Desert rose is the colloquial name given to rose-like formations of crystal clusters of gypsum or baryte which include sand grains. The ‘petals’ are crystals fanning open in radiating flattened crystal clusters. The rosette crystal habit tends to occur when the crystals form in arid sandy conditions, such as the evaporation of a shallow salt basin. The crystals form a circular array of flat plates, giving the rock a shape similar to a rose blossom.
Rob Lavinsky, iRocks.com – CC-BY-SA-3.0, CC BY-SA 3.0, via Wikimedia Commons
Continue reading “Desert Rose — Rose-like formation of crystal clusters”
Hair Ice – Fungus shapes a strange kind of ice that is found on rotting logs
Hair ice, also known as ice wool or frost beard, is a type of ice that forms on dead wood and takes the shape of fine, silky hair. It is somewhat uncommon, and has been reported mostly at latitudes between 45–55 °N in broad leaf forests. Hair ice forms on moist, rotting wood from broad leaf trees when temperatures are slightly under 0 °C (32 °F) and the air is humid. Each of the smooth, silky hairs has a diameter of about 0.02 mm (0.0008 in) and a length of up to 20 cm (8 in). The hairs are brittle, but take the shape of curls and waves. They can maintain their shape for hours and sometimes days. A piece of wood that produces hair ice once may continue to produce it over several years.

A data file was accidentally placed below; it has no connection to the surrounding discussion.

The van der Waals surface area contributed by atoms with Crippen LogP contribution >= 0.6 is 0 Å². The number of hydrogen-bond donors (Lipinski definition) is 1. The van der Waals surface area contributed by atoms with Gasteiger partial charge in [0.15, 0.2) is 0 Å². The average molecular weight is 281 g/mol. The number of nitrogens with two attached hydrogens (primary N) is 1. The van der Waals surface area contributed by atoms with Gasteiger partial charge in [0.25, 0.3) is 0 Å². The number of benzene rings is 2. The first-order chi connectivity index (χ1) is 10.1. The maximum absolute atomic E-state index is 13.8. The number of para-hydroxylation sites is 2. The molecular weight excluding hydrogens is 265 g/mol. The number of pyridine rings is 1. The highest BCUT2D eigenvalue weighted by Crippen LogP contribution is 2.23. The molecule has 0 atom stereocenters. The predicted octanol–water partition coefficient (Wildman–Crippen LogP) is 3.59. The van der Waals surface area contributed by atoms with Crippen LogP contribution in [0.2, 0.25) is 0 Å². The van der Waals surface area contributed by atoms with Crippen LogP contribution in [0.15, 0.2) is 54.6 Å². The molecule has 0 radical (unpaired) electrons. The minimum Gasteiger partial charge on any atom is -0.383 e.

In the year 2015, German and Swiss scientists identified the fungus Exidiopsis effusa as key to the formation of hair ice. The fungus was found on every hair ice sample examined by the researchers, and disabling the fungus with fungicide or hot water prevented hair ice formation.
Des Colhoun / A mystery of Nature on Altyre Estate
Continue reading “Hair Ice – Fungus shapes a strange kind of ice that is found on rotting logs”
Giant Honeybees Use ‘Shimmering’ Waves To Repel Predatory Wasps
Apis dorsata, the giant honey bee, is a honey bee of South and Southeast Asia, found mainly in forested areas. Since their nests are fairly exposed and accessible to predators, built in exposed places far off the ground, these giant honeybees exhibit strong and aggressive defense strategies. A method that Apis dorsata utilizes against wasps is referred to as “shimmering” behavior or defense waving. Bees in the outer layer thrust their abdomens 90° in an upward direction and shake them in a synchronous way. This may be accompanied by stroking of the wings. The signal is transmitted to nearby workers that also adopt the posture, thus creating a visible — and audible — “ripple” effect across the face of the comb, in an almost identical manner to an audience wave at a crowded stadium. These wave-like patterns repel wasps that get too close to the nests of these bees and serve to confuse the wasp. In turn, the wasp cannot fixate on capturing one bee or getting food from the bees’ nest, so the wasp will seek to find easier prey and leave this nest alone.
info source: wikipedia
Muhammad Mahdi Karim FacebookThe making of this document was supported by Wikimedia CH. (Submit your project!)For all the files concerned, please see the category Supported by Wikimedia CH.العربية | বাংলা | čeština | Deutsch | English | Esperanto | español | français | magyar | italiano | македонски | Nederlands | rumantsch | sicilianu | українська | +/− / GFDL 1.2
Mind Blowing Cocoons in Rainforest
Incredible examples of art in nature.
Rainforest Expedition’s Troy Alexander spotted the bizarre maypole-in-miniature in the Southern Peruvian Amazon. Alexander posted a photograph of his discovery to /r/whatsthisbug, a subreddit devoted to identifying insects and their handiwork.